Despite the survey results and the commander’s letter identifying a cultural problem, Bedard told Military.com that those don’t relate to formal and specific complaints.

“Responses on the anonymous survey do not equate to actionable complaints; rather, they identify potential areas for concern within the command relating to the command climate,” Bedard said. “Any complaint made to the 176th MXS leadership is thoroughly investigated, and appropriate disciplinary action is taken.”

Bedard did not directly respond to the question when asked whether any supervisors or leadership — some of whom were identified as “toxic” within the survey — had been fired, reassigned or retired. He said that “there is a process of progressive discipline focused on performance improvement,” adding that “potential administrative disciplinary action ranges from verbal and written counseling to potential removal.”

Following the survey results, Bedard said, “Leadership briefed the unit during numerous commander’s calls to ensure maximum dissemination of the results,” which included a town hall, and additional legal resources were provided to airmen “in case they didn’t feel comfortable airing their concerns to leadership during the feedback forum.”

The widespread harassment reported within the 176th Maintenance Squadron mirrors larger Air Force trends that officials have been grappling with for years.

A 2021 Air Force Inspector General survey found widespread sexual harassment within the ranks, noting that one out of every three female military respondents and one out of every four female civilian respondents experienced sexual harassment during their time in the Air Force.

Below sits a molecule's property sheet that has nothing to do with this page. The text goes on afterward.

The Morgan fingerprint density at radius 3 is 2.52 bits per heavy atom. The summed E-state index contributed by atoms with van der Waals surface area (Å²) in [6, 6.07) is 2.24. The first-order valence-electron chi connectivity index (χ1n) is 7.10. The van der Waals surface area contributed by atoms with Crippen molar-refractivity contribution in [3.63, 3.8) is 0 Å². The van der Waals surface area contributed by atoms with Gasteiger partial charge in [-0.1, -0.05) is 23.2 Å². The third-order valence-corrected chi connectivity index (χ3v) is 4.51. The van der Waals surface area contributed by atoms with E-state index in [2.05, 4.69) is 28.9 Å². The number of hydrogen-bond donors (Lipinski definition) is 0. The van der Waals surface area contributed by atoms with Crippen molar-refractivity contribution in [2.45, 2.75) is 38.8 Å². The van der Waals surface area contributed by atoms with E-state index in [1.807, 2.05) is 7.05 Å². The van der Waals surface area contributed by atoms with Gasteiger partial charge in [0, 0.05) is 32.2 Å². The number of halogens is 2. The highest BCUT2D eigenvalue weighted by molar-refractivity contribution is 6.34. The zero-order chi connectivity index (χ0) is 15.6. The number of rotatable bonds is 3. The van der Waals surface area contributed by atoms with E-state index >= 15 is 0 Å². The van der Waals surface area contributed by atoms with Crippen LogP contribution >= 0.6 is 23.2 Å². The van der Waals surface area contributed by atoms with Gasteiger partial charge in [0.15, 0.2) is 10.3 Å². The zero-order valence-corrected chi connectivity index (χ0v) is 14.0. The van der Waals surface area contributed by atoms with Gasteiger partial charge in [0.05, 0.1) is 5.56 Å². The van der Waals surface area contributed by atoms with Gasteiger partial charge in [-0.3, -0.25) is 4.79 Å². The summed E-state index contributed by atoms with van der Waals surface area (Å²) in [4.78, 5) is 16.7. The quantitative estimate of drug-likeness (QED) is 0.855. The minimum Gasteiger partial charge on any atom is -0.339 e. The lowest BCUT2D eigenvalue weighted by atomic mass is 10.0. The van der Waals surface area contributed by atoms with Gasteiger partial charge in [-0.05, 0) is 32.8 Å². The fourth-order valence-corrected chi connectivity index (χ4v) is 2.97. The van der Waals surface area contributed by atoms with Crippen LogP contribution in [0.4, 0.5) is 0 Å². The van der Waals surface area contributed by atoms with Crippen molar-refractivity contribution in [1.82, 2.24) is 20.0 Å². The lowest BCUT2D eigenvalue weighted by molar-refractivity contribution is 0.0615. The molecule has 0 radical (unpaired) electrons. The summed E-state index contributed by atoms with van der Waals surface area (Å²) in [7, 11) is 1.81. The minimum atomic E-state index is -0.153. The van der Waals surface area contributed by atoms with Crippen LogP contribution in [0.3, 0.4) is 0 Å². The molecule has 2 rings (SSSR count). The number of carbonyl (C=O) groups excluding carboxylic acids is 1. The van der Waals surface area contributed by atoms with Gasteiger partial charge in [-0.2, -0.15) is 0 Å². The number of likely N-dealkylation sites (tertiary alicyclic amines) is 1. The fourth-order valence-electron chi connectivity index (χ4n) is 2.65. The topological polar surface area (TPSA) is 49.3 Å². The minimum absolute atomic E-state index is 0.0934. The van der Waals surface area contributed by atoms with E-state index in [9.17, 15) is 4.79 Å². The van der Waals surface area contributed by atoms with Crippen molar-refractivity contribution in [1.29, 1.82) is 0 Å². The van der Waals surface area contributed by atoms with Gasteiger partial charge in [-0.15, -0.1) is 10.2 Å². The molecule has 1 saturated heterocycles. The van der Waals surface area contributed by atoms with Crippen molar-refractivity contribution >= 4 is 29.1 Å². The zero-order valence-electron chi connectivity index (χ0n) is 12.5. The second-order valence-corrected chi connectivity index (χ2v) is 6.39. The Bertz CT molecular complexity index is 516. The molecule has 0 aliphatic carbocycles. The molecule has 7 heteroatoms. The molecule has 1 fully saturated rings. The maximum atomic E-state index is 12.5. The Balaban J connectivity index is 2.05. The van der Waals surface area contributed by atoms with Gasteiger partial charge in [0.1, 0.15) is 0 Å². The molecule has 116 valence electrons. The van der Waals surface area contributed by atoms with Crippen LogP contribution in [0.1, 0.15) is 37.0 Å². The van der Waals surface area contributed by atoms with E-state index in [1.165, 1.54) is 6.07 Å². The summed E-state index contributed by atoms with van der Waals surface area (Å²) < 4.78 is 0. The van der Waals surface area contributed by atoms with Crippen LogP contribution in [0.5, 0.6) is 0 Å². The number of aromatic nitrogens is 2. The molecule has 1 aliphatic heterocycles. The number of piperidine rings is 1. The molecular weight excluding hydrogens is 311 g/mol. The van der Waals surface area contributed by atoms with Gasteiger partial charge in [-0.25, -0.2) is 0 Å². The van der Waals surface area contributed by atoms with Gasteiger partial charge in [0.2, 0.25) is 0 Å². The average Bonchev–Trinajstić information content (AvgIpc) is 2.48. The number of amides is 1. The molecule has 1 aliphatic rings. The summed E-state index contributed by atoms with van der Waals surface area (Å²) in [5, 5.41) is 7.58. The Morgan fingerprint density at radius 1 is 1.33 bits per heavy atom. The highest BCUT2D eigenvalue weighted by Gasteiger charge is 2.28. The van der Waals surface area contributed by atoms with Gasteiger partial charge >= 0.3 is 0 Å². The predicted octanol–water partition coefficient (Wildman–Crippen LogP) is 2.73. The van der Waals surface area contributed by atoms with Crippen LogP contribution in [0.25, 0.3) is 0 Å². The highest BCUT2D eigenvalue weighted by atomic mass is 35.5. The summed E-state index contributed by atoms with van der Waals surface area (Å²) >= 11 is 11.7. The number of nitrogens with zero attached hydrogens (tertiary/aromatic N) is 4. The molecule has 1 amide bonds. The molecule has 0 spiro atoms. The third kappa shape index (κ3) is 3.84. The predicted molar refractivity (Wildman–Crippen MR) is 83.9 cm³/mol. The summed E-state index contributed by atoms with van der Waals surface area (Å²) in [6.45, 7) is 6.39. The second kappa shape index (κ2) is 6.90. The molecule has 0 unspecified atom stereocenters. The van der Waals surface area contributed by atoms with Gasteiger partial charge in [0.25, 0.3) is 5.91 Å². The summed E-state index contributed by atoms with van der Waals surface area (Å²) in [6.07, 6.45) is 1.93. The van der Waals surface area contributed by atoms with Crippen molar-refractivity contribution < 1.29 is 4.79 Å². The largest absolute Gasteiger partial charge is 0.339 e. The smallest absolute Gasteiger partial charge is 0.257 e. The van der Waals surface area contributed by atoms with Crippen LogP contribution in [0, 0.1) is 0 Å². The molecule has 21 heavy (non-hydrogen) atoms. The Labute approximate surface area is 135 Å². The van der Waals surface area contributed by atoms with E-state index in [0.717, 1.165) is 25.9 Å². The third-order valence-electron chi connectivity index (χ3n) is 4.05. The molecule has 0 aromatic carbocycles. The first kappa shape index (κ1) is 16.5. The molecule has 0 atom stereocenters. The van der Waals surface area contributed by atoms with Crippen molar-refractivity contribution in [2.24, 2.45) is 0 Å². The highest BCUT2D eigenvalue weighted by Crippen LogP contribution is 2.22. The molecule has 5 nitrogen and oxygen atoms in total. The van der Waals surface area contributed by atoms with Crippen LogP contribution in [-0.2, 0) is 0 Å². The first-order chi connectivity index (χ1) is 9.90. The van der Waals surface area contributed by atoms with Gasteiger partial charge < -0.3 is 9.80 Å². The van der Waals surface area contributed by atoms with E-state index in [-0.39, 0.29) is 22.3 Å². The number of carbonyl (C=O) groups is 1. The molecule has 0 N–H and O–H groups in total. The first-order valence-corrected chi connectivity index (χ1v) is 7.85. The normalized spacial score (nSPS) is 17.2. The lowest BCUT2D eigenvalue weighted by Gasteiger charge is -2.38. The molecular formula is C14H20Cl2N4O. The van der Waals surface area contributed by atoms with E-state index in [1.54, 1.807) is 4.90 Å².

The 176th Wing traces its history back to 1969 as a tactical airlift group. Its mission has evolved to combat search and rescue, agile combat support for air expeditionary force tasking, and strategic airlift, according to the wing’s website.

The 176th Maintenance Group and the 176th Maintenance Squadron keep the C-17A Globemaster III, HC-130J Combat King II and HH-60 Pave Hawk aircraft maintained, a high-tempo mission because the wing provides search-and-rescue and airlift operations across the globe, as well as a 24/7 search-and-rescue mission for the entire state of Alaska.

The state is widely considered among the most difficult environments for troops to operate, with frigid temperatures frequently dropping to minus-65 degrees Fahrenheit. Military bases are also so scattered and much of the state is so rural, part-time troops often have to travel long distances for duty.

Due to this high-stress mission, Cummings wrote in his leader memo that the ongoing harassment and culture are harming the 176th Maintenance Squadron’s mission overall.

“These behaviors do not contribute to the mission, they detract from it,” Cummings wrote. “Additionally, as we all know, the Guard is expected to do more with less than our active-duty partners. We cannot afford to have our staffless leadership continually tied up in the administrative monster that surrounds these complaints instead of focusing on the mission and their people.”